Students had the opportunity to connect with leading sports media professionals at the 11th annual Sports Media Summit, hosted by the Claire Smith Center for Sports Media at Klein College of Media and Communication.
“I am so happy to have a rich mixture of collegiate and high school students who are considering, or who have already made the decision to join this wonderful college,” said Claire Smith, co-director of the Claire Smith Center for Sports Media.
The Sports Media Summit invited both current and prospective students to listen, learn, and ask questions to professionals in the industry. Keynote speakers Jemele Hill (she/her) and Max McGee, KLN ‘15, (he/him) talked about the importance of confidence and hard work.
Max McGee is a SportsCenter anchor at ESPN, and the journey to getting to this point in his career was not an easy one. McGee recounts his time working as a busboy at Famous Dave’s Bar-B-Que in New Jersey and filling out applications while he was working. After applying to over 255 jobs, he started his career at KPLC-TV in Lake Charles, Louisiana in 2016.
“I was leaving my comfort zone for a place I thought was on a different planet,” said McGee.
Moving eleven hours away from his family to Louisiana was difficult, but McGee says that this was the right decision for him. He encourages students to step out of their comfort zone and go after their career goals.
“Don’t have a backup plan,” said McGee. “Go after what you want.”
After working at KPLC-TV for almost a year, he accepted a job as a weekend news anchor at WMBK-TV in Myrtle Beach, South Carolina, then at WJZ-TV in Baltimore. This helped him work his way up to be a SportsCenter anchor at ESPN in January of 2022.
Sending a message on LinkedIn to ESPN executive was the start of McGee’s journey at the network.
“I just asked him ‘are you having any auditions?’” said McGee. “About two to three months later I got a call from some random number as I was walking around in New York City… thank God I answered the phone.”
Even during hard days, McGee makes sure to take things one day at a time. He has a theme for every day of the week, including “By any means Monday” and “Finish Fridays” to help him put one foot in front of the other and finish the week strong.
As a Klein alum, McGee says his time at Temple helped him learn key skills that helped him in his career. WHIP radio helped him learn how to produce his own scripts and topic segments, while also helping him find his voice.
McGee’s advice resonated with senior journalism student Emilie Cochrane, who is a reporter and anchor for Owl Sports Update, a student-run sports television show at Klein College. She also cohosts Courts in Session, a live, 30-minute basketball show, and said McGee’s words inspired her to persevere in her own career journey.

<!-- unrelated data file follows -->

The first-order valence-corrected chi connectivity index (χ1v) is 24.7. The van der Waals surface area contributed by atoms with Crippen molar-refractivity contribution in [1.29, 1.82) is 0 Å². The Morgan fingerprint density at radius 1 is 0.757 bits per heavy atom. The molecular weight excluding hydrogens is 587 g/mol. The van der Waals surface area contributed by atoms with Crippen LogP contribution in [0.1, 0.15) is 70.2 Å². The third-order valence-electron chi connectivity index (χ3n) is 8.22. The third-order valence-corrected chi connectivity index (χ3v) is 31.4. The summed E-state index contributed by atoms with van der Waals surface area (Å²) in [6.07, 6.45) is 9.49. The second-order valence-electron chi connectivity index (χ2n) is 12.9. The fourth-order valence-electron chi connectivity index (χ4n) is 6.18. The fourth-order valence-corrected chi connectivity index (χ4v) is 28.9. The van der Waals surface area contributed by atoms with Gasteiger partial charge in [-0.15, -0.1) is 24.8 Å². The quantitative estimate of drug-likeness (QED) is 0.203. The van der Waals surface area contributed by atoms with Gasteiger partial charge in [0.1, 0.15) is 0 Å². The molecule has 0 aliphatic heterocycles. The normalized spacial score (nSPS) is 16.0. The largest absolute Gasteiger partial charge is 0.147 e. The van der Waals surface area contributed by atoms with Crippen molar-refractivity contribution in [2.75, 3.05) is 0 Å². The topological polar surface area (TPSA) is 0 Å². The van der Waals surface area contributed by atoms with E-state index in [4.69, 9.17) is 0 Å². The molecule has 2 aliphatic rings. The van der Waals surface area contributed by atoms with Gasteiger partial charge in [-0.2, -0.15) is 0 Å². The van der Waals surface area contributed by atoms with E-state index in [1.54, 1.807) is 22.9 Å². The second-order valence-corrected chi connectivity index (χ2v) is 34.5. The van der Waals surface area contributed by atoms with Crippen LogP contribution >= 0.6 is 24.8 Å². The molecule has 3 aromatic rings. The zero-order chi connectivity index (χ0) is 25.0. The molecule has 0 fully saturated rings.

“His advice is amazing,” said Cochrane. “Just looking for smaller jobs in smaller markets is tough and just to hear how everybody goes through it is something eye-opening and really relieving at the same time.”
Award-winning journalist Jemele Hill was the closeout keynote speaker. Her first job was at News & Observer in North Carolina, and then she moved on to be a columnist at the Orlando Sentinel. This step in her career eventually landed her a job at ESPN after a series she started at the Sentinel went viral.
“The moment I stepped into a professional newsroom, I knew this was what I wanted to do,” said Hill.
Hill has been a working journalist for more than 25 years and says that her confidence developed over time as she progressed in her career. After 11 months, Hill quit as a SportsCenter anchor due to different values with the company’s culture and creative issues. Hill encourages people to know themselves before they enter the workplace and stay true to their values.
“You can’t let the place you work at change who you are,” said Hill.
Jemele Hill is now a contributing writer for the Atlantic and has a memoir, Uphill, discussing her tough childhood in Detroit, which she says gave her the confidence she needed to overcome challenges. Students had a chance to get a signed copy of Uphill at the event.
“Every job I have right now is a job that I want and not a job that I need,” she said.